Taylor Hooton Foundation > Hoot’s Corner > General > Anabolic Steroids: a short tutorial
March 17, 2015
Anabolic Steroids: a short tutorial
The news is filled with stories about steroids. Most people are shocked to hear that so many athletes are using drugs to improve their performance in their sports and to improve physical appearance. Steroids are as American as mom and apple pie. Anabolic steroids were developed in the late 1930s primarily to treat diseases. Since the 1950s, athletes have been taking anabolic steroids. They were first used by bodybuilders and weightlifters and then by athletes in other sports. Steroid use has become so widespread in athletics that it affects the outcome of sports contests. Today, other segments of our population take steroids. Steroids are a multi billion-dollar industry. Ten years ago, I did a radio show on illegal drugs in this country. The question about steroids came up. I asked a number of law enforcement personnel what they were doing about the steroid problem. Some of them were surprised there was a problem. One of them said they didn’t know where to begin. Another said we’d have to catch a person with a truckload of the drug to make a big bust. I was surprised they didn’t know the scope of the steroid problem we had in the United States. I gave them a very popular muscle magazine and said they could arrest almost everyone in the magazine. The pictures in this magazine included men, women, doctors, lawyers, law enforcement personnel, politicians, housewives, teachers, clergy and even children as young as 13 years old.
 Today, athletes and others abuse anabolic steroids to enhance performance.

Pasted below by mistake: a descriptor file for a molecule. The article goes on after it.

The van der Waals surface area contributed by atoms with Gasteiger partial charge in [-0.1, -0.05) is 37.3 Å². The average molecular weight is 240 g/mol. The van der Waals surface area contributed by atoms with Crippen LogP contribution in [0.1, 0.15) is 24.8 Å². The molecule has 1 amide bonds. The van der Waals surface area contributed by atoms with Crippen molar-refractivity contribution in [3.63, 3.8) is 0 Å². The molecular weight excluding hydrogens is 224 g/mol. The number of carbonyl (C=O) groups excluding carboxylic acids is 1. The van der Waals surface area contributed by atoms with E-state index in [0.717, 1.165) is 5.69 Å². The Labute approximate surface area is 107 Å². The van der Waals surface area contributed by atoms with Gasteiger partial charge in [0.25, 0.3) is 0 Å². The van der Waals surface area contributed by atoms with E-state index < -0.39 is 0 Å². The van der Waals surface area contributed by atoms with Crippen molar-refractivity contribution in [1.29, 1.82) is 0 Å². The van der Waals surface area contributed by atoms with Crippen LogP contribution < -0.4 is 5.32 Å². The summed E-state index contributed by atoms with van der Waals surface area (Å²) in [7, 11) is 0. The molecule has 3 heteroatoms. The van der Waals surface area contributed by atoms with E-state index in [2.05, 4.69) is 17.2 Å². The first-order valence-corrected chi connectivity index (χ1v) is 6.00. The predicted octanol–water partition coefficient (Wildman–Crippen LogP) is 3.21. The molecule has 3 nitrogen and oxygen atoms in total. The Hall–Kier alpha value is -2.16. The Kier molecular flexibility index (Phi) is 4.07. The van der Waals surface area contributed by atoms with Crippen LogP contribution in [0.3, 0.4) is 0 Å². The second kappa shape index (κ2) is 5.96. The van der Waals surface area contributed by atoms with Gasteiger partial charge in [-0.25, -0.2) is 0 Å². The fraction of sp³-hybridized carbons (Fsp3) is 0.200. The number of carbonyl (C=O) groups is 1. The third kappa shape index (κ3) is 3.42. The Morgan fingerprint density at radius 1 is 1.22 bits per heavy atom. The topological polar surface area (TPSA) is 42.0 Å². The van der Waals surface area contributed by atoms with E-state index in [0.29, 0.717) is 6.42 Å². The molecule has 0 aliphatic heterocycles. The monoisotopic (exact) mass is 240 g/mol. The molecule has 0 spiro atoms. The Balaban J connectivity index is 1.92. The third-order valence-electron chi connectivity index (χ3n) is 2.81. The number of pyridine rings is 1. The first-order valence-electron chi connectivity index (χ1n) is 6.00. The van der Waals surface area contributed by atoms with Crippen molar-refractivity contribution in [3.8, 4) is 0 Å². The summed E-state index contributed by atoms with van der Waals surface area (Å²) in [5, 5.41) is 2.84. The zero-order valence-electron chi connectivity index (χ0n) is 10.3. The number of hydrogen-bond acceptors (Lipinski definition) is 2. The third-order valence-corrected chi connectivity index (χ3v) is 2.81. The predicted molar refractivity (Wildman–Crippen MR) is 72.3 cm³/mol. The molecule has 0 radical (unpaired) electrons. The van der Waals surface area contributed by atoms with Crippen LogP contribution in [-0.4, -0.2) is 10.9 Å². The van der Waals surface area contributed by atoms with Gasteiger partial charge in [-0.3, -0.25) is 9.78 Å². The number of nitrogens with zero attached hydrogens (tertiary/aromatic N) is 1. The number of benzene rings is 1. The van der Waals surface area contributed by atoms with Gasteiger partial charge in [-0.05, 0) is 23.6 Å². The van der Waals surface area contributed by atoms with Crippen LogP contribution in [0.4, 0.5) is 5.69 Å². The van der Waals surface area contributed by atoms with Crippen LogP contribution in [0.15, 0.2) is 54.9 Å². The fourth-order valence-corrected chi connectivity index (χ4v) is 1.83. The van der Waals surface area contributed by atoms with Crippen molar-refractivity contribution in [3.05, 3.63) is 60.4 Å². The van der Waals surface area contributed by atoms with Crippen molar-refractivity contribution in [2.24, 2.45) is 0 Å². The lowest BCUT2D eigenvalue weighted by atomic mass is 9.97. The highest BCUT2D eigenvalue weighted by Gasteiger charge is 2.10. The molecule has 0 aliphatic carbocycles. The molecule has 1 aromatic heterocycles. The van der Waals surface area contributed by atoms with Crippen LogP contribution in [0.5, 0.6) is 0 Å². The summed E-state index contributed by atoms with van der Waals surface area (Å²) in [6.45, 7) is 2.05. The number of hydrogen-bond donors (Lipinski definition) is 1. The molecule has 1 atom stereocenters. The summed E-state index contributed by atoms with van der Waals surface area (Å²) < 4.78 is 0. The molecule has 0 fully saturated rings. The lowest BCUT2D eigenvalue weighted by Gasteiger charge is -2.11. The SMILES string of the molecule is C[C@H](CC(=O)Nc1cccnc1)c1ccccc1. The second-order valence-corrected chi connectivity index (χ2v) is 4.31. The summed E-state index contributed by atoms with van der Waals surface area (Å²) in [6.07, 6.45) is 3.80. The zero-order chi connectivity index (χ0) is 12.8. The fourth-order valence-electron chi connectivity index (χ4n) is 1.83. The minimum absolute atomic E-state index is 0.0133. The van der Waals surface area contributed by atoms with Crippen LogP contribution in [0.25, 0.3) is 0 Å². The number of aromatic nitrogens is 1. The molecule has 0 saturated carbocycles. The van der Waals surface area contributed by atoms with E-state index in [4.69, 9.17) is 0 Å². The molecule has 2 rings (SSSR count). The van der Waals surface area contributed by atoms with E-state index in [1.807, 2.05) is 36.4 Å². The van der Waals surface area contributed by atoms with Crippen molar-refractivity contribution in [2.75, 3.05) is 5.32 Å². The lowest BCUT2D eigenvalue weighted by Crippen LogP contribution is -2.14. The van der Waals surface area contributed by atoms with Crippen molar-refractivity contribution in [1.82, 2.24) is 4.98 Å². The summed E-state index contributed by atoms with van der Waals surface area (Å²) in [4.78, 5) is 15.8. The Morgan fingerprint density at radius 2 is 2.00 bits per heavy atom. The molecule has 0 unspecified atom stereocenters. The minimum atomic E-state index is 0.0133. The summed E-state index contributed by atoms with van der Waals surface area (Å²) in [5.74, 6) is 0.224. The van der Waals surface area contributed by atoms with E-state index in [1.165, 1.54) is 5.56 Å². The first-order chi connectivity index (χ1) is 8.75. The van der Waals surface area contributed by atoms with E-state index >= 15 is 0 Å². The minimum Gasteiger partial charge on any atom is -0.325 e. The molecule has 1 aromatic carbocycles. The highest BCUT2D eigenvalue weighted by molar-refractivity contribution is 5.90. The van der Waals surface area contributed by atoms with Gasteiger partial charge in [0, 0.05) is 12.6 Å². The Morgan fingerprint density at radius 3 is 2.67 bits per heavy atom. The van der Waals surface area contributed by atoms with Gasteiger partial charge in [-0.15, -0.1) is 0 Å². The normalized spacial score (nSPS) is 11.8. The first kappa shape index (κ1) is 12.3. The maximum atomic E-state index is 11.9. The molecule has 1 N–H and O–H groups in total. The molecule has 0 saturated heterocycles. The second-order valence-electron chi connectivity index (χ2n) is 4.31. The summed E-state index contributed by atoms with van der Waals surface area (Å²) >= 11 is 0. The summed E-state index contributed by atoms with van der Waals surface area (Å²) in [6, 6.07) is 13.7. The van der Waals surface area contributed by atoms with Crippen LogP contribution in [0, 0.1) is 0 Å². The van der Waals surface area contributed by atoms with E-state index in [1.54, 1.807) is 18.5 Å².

What are anabolic-androgenic steroids? Anabolic-androgenic steroids are man-made substances similar to the male sex hormone, testosterone. Anabolic refers to muscle building. Androgenic refers to an increase in masculine characteristics. Steroids refers to the class of drugs. These drugs are only available legally by prescription. Doctors seldom prescribe steroids today. This class of drugs is used to treat conditions that occur when your body doesn’t produce enough testosterone. Lack of enough testosterone can delayed puberty and cause some types of impotence. Steroids are also prescribed to treat muscle wasting in AIDS patients and other diseases that cause a loss of lean muscle mass. A few remaining medical uses include treatment of some kinds of anemia, severe burns, and some types of breast cancer. Abuse of anabolic steroids, however, can lead to serious health problems, some irreversible. More than 100 different types of anabolic steroids have been developed. Anabolic steroids are taken orally or injected. Typically, steroids are taken for short periods of time. Taking steroids for a period of weeks or months is called cycling. Cycling involves taking multiple doses of steroids over a specific period of time, stopping for a period, and starting again. Users often combine a few different types of steroids to maximize their effectiveness while trying minimizing negative effects. This is called stacking. While on a cycle, a practice called pyramiding is used. At the beginning of a cycle, you start with low doses of stacked steroids and then gradually increase your dose for 6 to 12 weeks. In the second half of the cycle, your doses are slowly decreased to zero. This is followed by a second cycle during which you continue to train, but without drugs. Some believe that pyramiding allows your body time to adjust to the high doses, and the drug-free cycle allows time for your body’s hormonal system to recover. Some scientists believe that stacking and pyramiding have not been substantiated scientifically. You only have to follow the careers of any of today’s professional bodybuilders to see that both of these practices work very well. Over the past few years, some athletes take them all year round. Steroids taken orally as tablets or capsules include Anadrol (oxymetholone), Oxandrin (oxandrolone), Dianabol (methandrostenolone) and Winstrol (stanozolol). Steroids taken by injection into muscles include Deca-Durabolin (nandrolone decanoate), Durabolin (nandrolone phenpropionate), Depo-Testosterone (testosterone cypionate) and Equipoise (boldenone undecylenate). A new form of steroid delivery is by ointment preparations, which is rubbed into the skin or released from a medicated patch. Doses taken by abusers can be up to 100 times more than the doses used for treating medical conditions. Injectable steroids are believed to be safer. Injectable steroids are broken down into additional categories, those that are very long lasting and those that last a shorter time. Recently, use has shifted to the latter category which are shorter-lasting, water-soluble injections. The reason for that is that the side effects associated for the oral form were discovered to be especially worrisome for the liver. Injectable steroids aren’t free of side effects. Most healthy males produce less than 10 milligrams of testosterone a day. Females also produce testosterone but in minute amounts. Some users use hundreds of milligrams a day. This far exceeds the normal prescribed daily dose for legitimate medical purposes. Anabolic steroids do not improve agility, skill or cardiovascular capacity. They will improve muscular strength, help reduce body fat, help you look more toned and give you more self confidence. Most of the steroids that are used illegally in the U.S. are smuggled in from other countries, illegally diverted from U.S. pharmacies, or synthesized in laboratories illegally. Health consequences of anabolic steroid use can include: • In boys and men, reduced sperm production, shrinking of the testicles, impotence, difficulty or pain in urinating, baldness, and irreversible breast enlargement • In girls and women, development of more masculine characteristics, such as decreased body fat and breast size, deepening of the voice, excessive growth of body hair, and loss of scalp hair, as well as clitoral enlargement • In adolescents of both sexes, premature termination of the adolescent growth spurt, so that for the rest of their lives, users remain shorter than they would have been without the drugs • In males and females of all ages the following can occur: potentially fatal liver cysts and liver cancer; blood clotting, cholesterol changes, and hypertension, each of which can promote heart attack and stroke; and acne • Although not all scientists agree, some interpret available evidence to show that anabolic steroid use — particularly in high doses — promotes aggression that can manifest itself as fighting, physical and sexual abuse, armed robbery, and property crimes such as burglary and vandalism • When stopping anabolic steroids, some users experience symptoms of depressed mood, fatigue, restlessness, loss of appetite, insomnia, reduced sex drive, headache, muscle and joint pain, and the desire to take more anabolic steroids. I personally know stories of users who have abused their families and even killed while using steroids • In injectors, infections can result from the use of shared needles or non-sterile equipment, including HIV/AIDS, hepatitis B and C, and infective endocarditis, a potentially fatal inflammation of the inner lining of the heart. Bacterial infections can develop at the injection site, causing pain and abscess Are anabolic steroids addictive? Evidence suggests that long-time steroid users experience the classic characteristics of addiction, which include cravings, difficulty in stopping steroid use and withdrawal symptoms. An “addiction” is an extreme of dependency, that can be psychological or physical. When steroid users stop taking the drug, they will have withdrawal problems. If they start using again, the withdrawal problems goes away. All users have difficulties stopping the use of steroids, even though they know it can kill them or cause serious health problems. Why do people use anabolic steroids even when the health risks are high? One of the main reasons people give for using steroids is to improve their performance in sports. Competitive bodybuilder steroid abuse is estimated to be very high. Use among other athletes varies depending on the specific sport. Another reason people give for taking steroids is to increase their muscle size and/or reduce their body fat. This group includes some people who have a behavioral syndrome called muscle dysmorphia in which a person has a distorted image of their bodies. Men with this condition think that they look small and weak, even if they are large and very muscular. Similarly, women with the syndrome think that they look fat and flabby, even though they are actually lean and overly muscular. Steroid use is banned in most sports. How do athletes get around the test? The most common way athletes’ cover-up is they discontinue the use of oral steroids days before a drug test. The detection period for injected steroids is longer than oral steroids. Oral steroids can be cleared out of the body in 2 weeks; therefore, that is the most common steroid used in sports. Another way athletes cover up steroid use is they take more drugs, which dilute your urine. Some steroids are still not detectable. How easy is it to get steroids? 44.5 percent of high school seniors say it would be easy for them to get steroids. You can buy it in almost any gym, vitamin store, school, college and even in church in America. Steroids are most dangerous for children. How can you tell if your child is using steroids? If you suspect your child is using steroids, watch for these warning signs: • exaggerated mood swings • worsening acne • unusually greasy skin with stretch marks • a sudden increase in muscle size If you have a suspicion that your child is using steroids, you should call your child’s doctor. They can have your child take a simple urine test at the doctor’s office to detect the presence of steroids. If your child is using steroids, what should you do? There’s no easy answer. Only a few studies of treatments for anabolic steroid use have been conducted. Current treatment is based largely on the experiences of a small number of physicians who have worked with patients undergoing steroid withdrawal. Physicians have found that support therapies are sufficient in most cases. These treatments include educating the patients about what they may experience during withdrawal and patients are evaluated for suicidal thoughts. If symptoms are severe or prolonged, medications or hospitalization is needed. Some medications that have been used for treating steroid withdrawal try to restore the hormonal system after its disruption by steroid abuse. Other medications, target other withdrawal symptoms, which include antidepressants to treat depression and suicidal tendencies and analgesics for headaches and muscle and joint pains. Some patients require assistance beyond simple treatment of withdrawal symptoms and are treated with other behavioral therapies. http://www.phillytrib.com/news/health/steroids-as-american-as-apple-pie/article_ce88f4d3-cc70-5c0d-9aa7-081fe8ac7a26.html